Address: Tribeca, 377 Greenwich Street, New York City, 10013
Telephone: +1 212 925 3797.
Website: http://www.locandaverdenyc.com


2nd Avenue Deli

Cuisine: Deli

This iconic New York Jewish deli used to be on 2nd Avenue, but now inhabits a narrow counter-lined storefront in Midtown with booths in the back. The stars of the show are the vast range of prepared meats like succulent pastrami, brisket and corned beef, and it's a great place to try matzoh ball soup, blintzes and pierogi.

Address: Midtown East, 162 E 33rd Street, New York City, 10016
Telephone: +1 212 689 9000.
Website: http://www.2ndavedeli.com

Barney Greengrass

Cuisine: Jewish

Going strong for over 100 years, this traditional Jewish deli serves all the Kosher classics, including cheese blintzes, caviar and loads of smoked fish. Sturgeon and smoked salmon are superb here, and best paired with a bagel and cream cheese. The ambiance at this Upper West Side haunt is casual, and makes a great start to the day, New York Times in hand.

Address: Upper West Side, 541 Amsterdam Avenue, New York City, 10024
Telephone: +1 212 724 4707.
Website: http://www.barneygreengrass.com

Café Select

Cuisine: International

This busy café attracts diners ready to tuck into Swiss-inspired fare. Dishes range from rösti, a large, rich potato fritter topped with bacon, avocado and other treats, to specials like lobster bisque with creamy polenta. The back room hosts an oyster shack in the evenings.

Address: Soho, 212 Lafayette Street, New York City, 10012
Telephone: +1 212 925 9322.
Website: http://www.cafeselectnyc.com
A digital image at https://illuminoto.com

Book Accommodation

Featured Hotels


Ye Olde Carlton Arms Hotel

A somewhat divisive 'art' hotel that lots of people really love for its location and pricing, but which you're going to dislike if you're humourless, or are a stickler for high levels of cleanliness. The rooms are individually designed with striking, and sometimes shocking, motifs, and the casual air recalls a backpacker's hostel but with individual rooms. Bohemian, definitely.

Lowell Hotel

New York hotels don't come too much classier than this 1927 landmark building, set on a leafy street in one of the Upper East Side's most fashionable spots. Discreet and aristocratic, the liveried doormen escort you to opulent rooms crammed with period furniture and antique décor. It manages to retain an understated air, though, and is the ultimate retreat for those that can afford it.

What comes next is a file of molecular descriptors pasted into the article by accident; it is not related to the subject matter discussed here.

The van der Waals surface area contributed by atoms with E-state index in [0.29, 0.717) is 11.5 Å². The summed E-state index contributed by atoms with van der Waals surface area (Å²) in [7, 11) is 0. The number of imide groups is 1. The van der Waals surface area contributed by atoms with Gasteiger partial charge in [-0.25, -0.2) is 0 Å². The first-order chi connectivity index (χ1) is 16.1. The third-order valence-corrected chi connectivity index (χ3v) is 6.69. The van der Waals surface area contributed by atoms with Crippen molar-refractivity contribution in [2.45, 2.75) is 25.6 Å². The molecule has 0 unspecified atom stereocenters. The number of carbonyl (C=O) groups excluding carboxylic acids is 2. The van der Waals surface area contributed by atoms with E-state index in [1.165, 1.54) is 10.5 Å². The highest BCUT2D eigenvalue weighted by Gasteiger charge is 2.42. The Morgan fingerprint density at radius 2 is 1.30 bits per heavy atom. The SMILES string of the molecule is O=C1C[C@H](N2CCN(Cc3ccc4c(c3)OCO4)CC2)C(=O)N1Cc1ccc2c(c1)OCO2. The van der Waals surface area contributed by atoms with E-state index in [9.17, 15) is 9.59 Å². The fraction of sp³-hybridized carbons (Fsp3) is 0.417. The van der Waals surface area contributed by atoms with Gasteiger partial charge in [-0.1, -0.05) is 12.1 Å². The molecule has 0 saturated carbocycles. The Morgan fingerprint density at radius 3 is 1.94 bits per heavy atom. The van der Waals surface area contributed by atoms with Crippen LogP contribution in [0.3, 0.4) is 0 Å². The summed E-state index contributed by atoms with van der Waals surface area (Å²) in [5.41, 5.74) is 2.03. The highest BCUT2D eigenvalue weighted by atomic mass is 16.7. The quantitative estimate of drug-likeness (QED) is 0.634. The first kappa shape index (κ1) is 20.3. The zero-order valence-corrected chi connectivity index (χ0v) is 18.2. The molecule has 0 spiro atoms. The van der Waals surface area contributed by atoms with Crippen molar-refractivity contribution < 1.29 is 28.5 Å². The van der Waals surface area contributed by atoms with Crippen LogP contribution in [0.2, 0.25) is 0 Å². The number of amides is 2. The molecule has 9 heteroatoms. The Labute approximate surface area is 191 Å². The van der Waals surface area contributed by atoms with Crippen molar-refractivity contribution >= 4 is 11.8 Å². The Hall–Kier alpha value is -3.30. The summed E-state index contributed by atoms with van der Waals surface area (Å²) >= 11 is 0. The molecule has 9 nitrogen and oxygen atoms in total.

The Greenwich Hotel

This hip downtown spot fills a renovated historic building in the Tribeca neighbourhood. From the eclectic lobby with its comfy chairs and imported Moroccan screens, to the luxurious bathrooms featuring Carrara marble and hand-laid Turkish tiles, you'll feel a rich combination of style and decadence.

Crosby Street Hotel

This chic downtown hotel features 86 individually designed guestrooms and suites, all with floor-to-ceiling windows, original artwork and a stylish contemporary design. Guests also enjoy the leafy garden, the private screening room and a whimsically designed bar. The hotel is beautifully located on a cobblestone street just a short stroll from the great dining and shopping in Soho and Nolita.

The Paramount

There is nothing traditional about The Paramount, a post-modern showplace. For example, in the entrance, red roses are displayed vertically in vases set into the wall. The lobby bar, designed by Philippe Starck, has platinum walls and a glamorous staircase sweeping up to the mezzanine. Guests can gaze down from their tables to the music and theatre industry leaders reclining on the slightly off-kilter furniture below.

The Gershwin

Not far from the much-photographed Flatiron Building is The Evelyn, set in a historic building that has housed one hotel after the other since 1905. Recently renovated rooms feature soft cocoa colour schemes, crisp white linens and spacious bathrooms, and the location is superbly central.